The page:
Having set up the MySQL server and created an application database, I wanted to try scaling it over a small network – basically a couple of laptops and a router. Hopefully I can build a much larger service on this, and there are some ideas I have for turning my sofware development and malware analysis hobbies into a career.
So far, I’ve been experimenting with MySQL using the root account as default. This account needed a stronger password, plus it’s bad practice to log into the server’s admin account from a client machine for a number of reasons. Remember this is not the host system’s root account:
$mysqladmin -u root -p password
It will prompt for the current password and ask the user to confirm the new one. By examining the main mysql database where the user account details are stored, you’ll notice the account passwords are hashed and salted. As the account details are stored in its own database table, the system could potentially be scaled to accommodate many thousands of users.
Next, login to the MySQL server and use the ‘FLUSH PRIVILEGES;‘ command.
Since we don’t want anyone except the administrator to alter the server or the other databases, another shared account will be created for the application’s users. This could be done in the command line, but I’ve used MySQL Workbench, to ensure all the permissions were properly set.
The New Schema Privilege Definition restricts the account to just one database (nexus).
The settings under the Schema Privileges tab define whether the account can perform certain admin operations or modify the database in certain ways.
Even if there was an SQLi attack, proper configuration should minimise the impact. For example, it shouldn’t be possible to use SQLi within the application to modify the users table in the mysql database, as the application itself wouldn’t have access to it.
The new account setup can be tested from the LibreOffice front-end (see my last post). Only the application database and its tables should appear:
While on the subject of security, it’s important to check that port 3306 is closed on the perimeter firewall. The server should never be directly accessible from outside the network.
I had to make do with the LibreOffice .odb file to simulate the deployed front-end application on the client machine for now, as I’m still working on the Java UI. The .odb file can be ported to other hosts on the network and configured for a remote connection to the MySQL server.
Initially I had problems getting a connction from wihin LibreOffice, so I checked that libreoffice-mysql-connector, JDBC and ODBC were installed. These are available in the package manager. When the connection attempts were still unsuccessful, I decided to troubleshoot this methodically. The problem was something outside LibreOffice.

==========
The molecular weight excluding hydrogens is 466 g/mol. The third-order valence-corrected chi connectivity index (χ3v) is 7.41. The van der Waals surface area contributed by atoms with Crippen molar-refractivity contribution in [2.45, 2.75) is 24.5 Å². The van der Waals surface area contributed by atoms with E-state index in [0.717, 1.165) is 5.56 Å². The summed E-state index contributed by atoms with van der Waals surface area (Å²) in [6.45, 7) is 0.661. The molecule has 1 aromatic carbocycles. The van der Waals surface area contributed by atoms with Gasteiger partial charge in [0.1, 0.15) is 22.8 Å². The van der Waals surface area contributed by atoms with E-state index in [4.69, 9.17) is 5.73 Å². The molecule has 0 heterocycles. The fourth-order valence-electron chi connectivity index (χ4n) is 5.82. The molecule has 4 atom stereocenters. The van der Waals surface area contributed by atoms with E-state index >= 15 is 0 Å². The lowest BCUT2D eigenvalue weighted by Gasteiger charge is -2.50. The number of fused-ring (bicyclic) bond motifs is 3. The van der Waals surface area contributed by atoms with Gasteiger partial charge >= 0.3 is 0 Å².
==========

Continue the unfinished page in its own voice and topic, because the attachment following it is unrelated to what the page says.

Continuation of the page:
Running ping showed the server is reachable, so it wasn’t a routing problem. The next obvious thing is the firewall, so I also checked that iptables was disabled temporarily.
The next layer to check is MySQL itself, on both the client and server, using mysql-navigator. I eventually nailed the problem down to an entry in the configuration file /etc/mysql/my.cnf, which tells the MySQL clients to bind only to localhost by default. Comment out the line in the config files on both machines, then restart them.
Checking again with mysql-navigator, the client should now be accessing the database on the server. Permissions and privileges are good here also.
Now, returning to the LibreOffice front-end, this time with the underlying connectivity issue sorted, it should work. The database can now be accessed remotely from the .odb file.
A finishing touch here, but important later if I build a malware tracking system with multiple data sources and clients. In the MySQL Workbench on the server, there are options for configuring the server performance. Again, this is all managed from the Server Administration window.
Most the options under the Performance tab are for memory usage, cache and disk writes. This only needs looking at if there are thousands of users and stuff’s really getting maxed out. Also, the networking equipment between the server and client machines is a design consideration, as that could become a major cause of packet drops.
We also have more general security options. Some of them make the server more secure, but might cause compatibility issues.